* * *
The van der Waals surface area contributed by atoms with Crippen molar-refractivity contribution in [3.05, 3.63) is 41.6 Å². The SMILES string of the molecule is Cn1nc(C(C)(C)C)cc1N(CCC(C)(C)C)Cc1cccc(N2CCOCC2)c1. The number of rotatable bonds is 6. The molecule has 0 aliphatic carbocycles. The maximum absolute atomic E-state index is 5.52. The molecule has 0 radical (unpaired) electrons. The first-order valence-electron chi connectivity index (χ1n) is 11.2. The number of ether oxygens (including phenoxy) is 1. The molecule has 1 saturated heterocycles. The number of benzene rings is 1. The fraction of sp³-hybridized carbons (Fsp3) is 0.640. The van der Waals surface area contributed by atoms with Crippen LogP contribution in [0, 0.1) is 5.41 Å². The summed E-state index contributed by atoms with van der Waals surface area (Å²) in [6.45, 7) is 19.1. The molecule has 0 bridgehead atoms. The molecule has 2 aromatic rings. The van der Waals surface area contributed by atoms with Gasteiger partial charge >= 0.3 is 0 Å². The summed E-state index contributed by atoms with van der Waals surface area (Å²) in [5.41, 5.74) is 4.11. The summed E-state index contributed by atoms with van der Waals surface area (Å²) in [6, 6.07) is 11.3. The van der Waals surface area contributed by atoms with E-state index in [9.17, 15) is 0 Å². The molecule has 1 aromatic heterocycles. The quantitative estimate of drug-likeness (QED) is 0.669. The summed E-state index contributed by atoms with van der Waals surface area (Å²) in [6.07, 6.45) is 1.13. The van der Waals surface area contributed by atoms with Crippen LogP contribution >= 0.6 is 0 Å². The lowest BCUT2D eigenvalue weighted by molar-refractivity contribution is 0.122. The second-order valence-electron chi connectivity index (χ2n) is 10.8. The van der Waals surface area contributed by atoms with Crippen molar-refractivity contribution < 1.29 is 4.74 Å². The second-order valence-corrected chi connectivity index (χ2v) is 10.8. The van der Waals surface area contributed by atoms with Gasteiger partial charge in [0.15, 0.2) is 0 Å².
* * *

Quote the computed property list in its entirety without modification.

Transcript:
The van der Waals surface area contributed by atoms with Crippen molar-refractivity contribution in [3.05, 3.63) is 41.6 Å². The SMILES string of the molecule is Cn1nc(C(C)(C)C)cc1N(CCC(C)(C)C)Cc1cccc(N2CCOCC2)c1. The number of rotatable bonds is 6. The molecule has 0 aliphatic carbocycles. The maximum absolute atomic E-state index is 5.52. The molecule has 0 radical (unpaired) electrons. The first-order valence-electron chi connectivity index (χ1n) is 11.2. The number of ether oxygens (including phenoxy) is 1. The molecule has 1 saturated heterocycles. The number of benzene rings is 1. The fraction of sp³-hybridized carbons (Fsp3) is 0.640. The van der Waals surface area contributed by atoms with Crippen LogP contribution in [0, 0.1) is 5.41 Å². The summed E-state index contributed by atoms with van der Waals surface area (Å²) in [6.45, 7) is 19.1. The molecule has 0 bridgehead atoms. The molecule has 2 aromatic rings. The van der Waals surface area contributed by atoms with Gasteiger partial charge >= 0.3 is 0 Å². The summed E-state index contributed by atoms with van der Waals surface area (Å²) in [5.41, 5.74) is 4.11. The summed E-state index contributed by atoms with van der Waals surface area (Å²) in [6, 6.07) is 11.3. The van der Waals surface area contributed by atoms with E-state index in [9.17, 15) is 0 Å². The molecule has 1 aromatic heterocycles. The quantitative estimate of drug-likeness (QED) is 0.669. The summed E-state index contributed by atoms with van der Waals surface area (Å²) in [6.07, 6.45) is 1.13. The van der Waals surface area contributed by atoms with Crippen LogP contribution >= 0.6 is 0 Å². The lowest BCUT2D eigenvalue weighted by molar-refractivity contribution is 0.122. The second-order valence-electron chi connectivity index (χ2n) is 10.8. The van der Waals surface area contributed by atoms with Crippen molar-refractivity contribution < 1.29 is 4.74 Å². The second-order valence-corrected chi connectivity index (χ2v) is 10.8. The van der Waals surface area contributed by atoms with Gasteiger partial charge in [0.15, 0.2) is 0 Å².